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The latest U.S. airstrikes on Iranian-backed militia groups come at a delicate time for Washington and Tehran, with a conservative president-elect in Iran and talks expected to restart shortly on reviving a 2015 nuclear deal with world powers.

U.S. President Joe Biden ordered strikes on “operational and weapons storage facilities at two locations in Syria and one location in Iraq” on Sunday evening Washington time to deter future attacks on U.S. interests in Iraq, where the U.S. is aiding government forces in efforts to defeat Islamic State, Pentagon spokesman John Kirby said.

Kirby’s statement made clear that Iran was the common denominator in the targets but also that the U.S. move was meant to be defensive in nature.

“Given the ongoing series of attacks by Iran-backed groups targeting U.S. interests in Iraq, the president directed further military action to disrupt and deter such attacks,” Kirby said. “The United States took necessary, appropriate and deliberate action designed to limit the risk of escalation — but also to send a clear and unambiguous deterrent message.”

The strikes could mark an early test for Iranian President-elect Ebrahim Raisi, who takes office in August and has been seen as a harder-line leader than departing President Hassan Rouhani. Yet the fact that the U.S. hit Iranian proxies outside the country could give both sides plausible deniability to avoid escalating tensions.

Even before the military strikes, indirect talks in Vienna aimed at getting the U.S. and Iran back into compliance with the 2015 nuclear deal — the Joint Comprehensive Plan of Action — were already dragging past initial timetables. The negotiations took a pause for Iran’s elections earlier this month and weren’t expected to restart until early July.

It wasn’t immediately clear if the airstrikes would force a postponement in those meetings, but it’s not the first time the Biden administration has carried out such a move. His first military action as president in February involved airstrikes in eastern Syria on sites connected to Iranian-backed groups after a series of rocket attacks on facilities in Iraq used by the U.S., including one that killed a contractor working with the U.S.-led coalition in the country.

Whatever Raisi’s calculus as president-elect, the latest U.S. strikes and the ones in February are likely to be far less provocative than then-President Donald Trump’s move to kill a top Iranian general, Qassem Soleimani, outside Baghdad’s airport in early 2020. That move sparked fears of a resurgence of Iranian-sponsored terrorist activities or even a broader war between Iran and the U.S.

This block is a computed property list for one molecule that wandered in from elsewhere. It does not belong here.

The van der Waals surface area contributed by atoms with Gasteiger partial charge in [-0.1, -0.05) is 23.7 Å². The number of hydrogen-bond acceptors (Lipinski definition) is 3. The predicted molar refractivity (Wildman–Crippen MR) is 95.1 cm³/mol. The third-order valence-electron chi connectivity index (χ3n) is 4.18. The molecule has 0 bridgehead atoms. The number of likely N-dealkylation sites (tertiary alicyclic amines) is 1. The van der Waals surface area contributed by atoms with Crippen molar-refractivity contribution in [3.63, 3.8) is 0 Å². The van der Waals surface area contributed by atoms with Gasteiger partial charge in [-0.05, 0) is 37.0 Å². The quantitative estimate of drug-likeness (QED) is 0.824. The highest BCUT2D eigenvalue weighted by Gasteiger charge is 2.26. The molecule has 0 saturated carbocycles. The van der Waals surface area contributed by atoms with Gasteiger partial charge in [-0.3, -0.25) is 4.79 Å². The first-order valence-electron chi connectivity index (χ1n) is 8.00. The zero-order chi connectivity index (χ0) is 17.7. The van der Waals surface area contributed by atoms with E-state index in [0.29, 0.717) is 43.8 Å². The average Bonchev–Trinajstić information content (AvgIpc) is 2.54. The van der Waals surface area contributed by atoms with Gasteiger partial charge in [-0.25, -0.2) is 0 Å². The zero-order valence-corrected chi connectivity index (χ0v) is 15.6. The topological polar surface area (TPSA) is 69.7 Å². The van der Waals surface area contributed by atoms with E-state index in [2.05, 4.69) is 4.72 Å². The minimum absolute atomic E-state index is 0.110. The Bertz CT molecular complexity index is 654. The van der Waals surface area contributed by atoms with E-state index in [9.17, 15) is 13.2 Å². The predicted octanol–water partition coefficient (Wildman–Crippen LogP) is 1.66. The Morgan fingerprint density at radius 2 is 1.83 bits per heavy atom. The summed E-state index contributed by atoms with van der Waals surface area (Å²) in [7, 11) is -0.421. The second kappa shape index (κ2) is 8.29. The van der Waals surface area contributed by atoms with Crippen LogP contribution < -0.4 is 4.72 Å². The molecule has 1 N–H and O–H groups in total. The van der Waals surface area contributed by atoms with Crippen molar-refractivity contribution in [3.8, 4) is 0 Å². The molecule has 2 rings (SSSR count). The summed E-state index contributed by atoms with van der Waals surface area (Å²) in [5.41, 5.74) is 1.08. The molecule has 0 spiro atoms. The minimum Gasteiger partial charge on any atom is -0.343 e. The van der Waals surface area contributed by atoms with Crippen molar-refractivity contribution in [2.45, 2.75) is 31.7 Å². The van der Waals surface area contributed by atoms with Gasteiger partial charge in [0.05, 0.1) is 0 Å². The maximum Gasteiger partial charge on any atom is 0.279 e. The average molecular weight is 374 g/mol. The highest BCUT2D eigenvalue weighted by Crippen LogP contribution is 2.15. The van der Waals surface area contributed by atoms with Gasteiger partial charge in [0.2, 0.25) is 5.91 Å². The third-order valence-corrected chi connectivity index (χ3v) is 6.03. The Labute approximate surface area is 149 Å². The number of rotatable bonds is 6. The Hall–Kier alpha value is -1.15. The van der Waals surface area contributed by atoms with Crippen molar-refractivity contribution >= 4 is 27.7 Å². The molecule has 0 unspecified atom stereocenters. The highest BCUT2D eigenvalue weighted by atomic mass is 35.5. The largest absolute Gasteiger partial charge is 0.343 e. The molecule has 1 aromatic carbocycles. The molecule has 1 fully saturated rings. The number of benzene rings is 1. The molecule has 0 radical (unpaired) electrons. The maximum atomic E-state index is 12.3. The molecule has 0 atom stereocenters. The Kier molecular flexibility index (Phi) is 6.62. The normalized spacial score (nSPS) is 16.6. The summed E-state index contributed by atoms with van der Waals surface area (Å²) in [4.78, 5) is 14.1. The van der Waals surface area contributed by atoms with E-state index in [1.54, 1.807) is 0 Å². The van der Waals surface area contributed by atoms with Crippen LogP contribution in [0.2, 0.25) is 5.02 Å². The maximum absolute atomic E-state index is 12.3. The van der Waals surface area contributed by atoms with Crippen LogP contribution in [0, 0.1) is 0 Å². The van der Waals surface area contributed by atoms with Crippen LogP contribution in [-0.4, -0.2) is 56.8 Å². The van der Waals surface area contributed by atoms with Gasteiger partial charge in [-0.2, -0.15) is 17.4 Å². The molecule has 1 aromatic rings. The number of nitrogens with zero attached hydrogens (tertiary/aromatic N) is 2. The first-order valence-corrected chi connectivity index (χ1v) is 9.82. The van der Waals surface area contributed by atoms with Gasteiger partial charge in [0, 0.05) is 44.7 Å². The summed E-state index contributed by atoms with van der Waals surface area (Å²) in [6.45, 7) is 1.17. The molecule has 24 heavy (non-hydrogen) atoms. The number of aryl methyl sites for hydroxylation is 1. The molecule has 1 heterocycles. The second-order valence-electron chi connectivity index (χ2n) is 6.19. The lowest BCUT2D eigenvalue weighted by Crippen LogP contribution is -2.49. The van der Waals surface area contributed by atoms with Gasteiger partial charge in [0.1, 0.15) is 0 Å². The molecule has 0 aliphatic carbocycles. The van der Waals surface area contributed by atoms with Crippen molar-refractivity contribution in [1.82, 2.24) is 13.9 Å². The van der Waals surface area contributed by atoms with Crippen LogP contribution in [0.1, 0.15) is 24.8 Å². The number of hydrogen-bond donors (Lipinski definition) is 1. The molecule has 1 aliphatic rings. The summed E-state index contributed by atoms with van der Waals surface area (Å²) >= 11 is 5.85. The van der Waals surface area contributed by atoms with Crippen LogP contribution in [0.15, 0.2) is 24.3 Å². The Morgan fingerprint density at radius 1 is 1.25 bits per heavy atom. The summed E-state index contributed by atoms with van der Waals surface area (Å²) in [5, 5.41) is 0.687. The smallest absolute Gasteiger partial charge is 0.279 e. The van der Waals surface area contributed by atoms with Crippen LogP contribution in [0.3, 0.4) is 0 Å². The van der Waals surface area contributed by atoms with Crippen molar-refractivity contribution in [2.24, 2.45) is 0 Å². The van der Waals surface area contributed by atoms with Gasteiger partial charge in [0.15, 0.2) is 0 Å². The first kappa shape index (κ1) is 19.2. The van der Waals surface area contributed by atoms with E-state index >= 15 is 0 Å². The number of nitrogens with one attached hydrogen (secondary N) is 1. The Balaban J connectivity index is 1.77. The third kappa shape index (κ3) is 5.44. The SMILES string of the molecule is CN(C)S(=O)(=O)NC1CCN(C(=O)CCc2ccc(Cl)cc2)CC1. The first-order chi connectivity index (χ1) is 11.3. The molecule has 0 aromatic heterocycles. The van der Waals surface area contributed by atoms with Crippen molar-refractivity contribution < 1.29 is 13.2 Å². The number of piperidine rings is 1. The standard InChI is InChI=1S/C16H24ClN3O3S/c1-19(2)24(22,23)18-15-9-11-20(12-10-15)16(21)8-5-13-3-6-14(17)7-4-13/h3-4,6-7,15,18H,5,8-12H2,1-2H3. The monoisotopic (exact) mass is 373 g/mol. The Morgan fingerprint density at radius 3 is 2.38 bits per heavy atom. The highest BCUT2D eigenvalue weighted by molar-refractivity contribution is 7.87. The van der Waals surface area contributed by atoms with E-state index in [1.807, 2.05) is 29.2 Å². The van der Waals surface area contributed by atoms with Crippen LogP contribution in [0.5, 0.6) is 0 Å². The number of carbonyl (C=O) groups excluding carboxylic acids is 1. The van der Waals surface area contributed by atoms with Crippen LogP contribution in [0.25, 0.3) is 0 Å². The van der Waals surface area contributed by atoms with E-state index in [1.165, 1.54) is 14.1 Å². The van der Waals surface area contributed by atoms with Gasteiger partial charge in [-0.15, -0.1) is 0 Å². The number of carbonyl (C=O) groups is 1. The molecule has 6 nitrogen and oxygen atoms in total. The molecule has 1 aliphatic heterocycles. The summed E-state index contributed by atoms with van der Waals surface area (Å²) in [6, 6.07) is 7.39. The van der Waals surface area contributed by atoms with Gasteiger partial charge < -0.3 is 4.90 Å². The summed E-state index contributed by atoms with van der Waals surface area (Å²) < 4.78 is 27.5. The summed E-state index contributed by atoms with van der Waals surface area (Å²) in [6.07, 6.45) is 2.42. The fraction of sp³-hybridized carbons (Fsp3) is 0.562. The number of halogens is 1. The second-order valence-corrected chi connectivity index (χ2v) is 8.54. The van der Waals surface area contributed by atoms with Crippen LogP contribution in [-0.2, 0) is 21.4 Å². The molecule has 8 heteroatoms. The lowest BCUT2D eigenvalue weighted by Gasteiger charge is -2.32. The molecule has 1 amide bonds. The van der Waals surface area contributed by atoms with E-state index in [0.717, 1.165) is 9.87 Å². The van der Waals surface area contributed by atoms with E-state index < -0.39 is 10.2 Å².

Now the bigger risk may be to the timetable for the nuclear talks. Even before the latest military tensions, Iran had missed a deadline to renew its temporary atomic-monitoring pact with international inspectors, raising the prospect that it could delete sensitive enrichment information and complicating the broader negotiations in Vienna.

The government in Tehran has yet to inform monitors whether it will renew the agreement after earlier saying it would make a decision following the pact’s expiration at midnight on Thursday. Iran let a previous deadline lapse by 24 hours last month before agreeing to extend the pact, which preserves video and enrichment data captured at Iranian nuclear installations.

Intrusive inspections by the International Atomic Energy Agency were originally seen as the centerpiece of Iran’s landmark 2015 agreement with world powers, which verifiably rolled back its nuclear activities in exchange for sanctions relief. Though he is weeks from officially taking power, Raisi last week demanded an end to U.S. sanctions on his country and Washington’s fully compliant return to the 2015 nuclear accord.

U.S. officials say Iran, which has been enriching uranium beyond levels agreed to in the nuclear deal, should take the first step to return to compliance.

The U.S. strikes could temporarily stifle criticism — mostly among Republicans — that the Biden administration’s efforts to reach a new agreement with Iran represent a capitulation to the Islamic Republic after years in which Trump ramped up pressure on Tehran.

U.S. Secretary of State Antony Blinken is in Italy and will likely face questions about the U.S. actions and potential repercussions following meetings with officials there. Over the weekend, Blinken met with Israel’s foreign minister, Yair Lapid, who said his country has “serious reservations” about the talks in Vienna.

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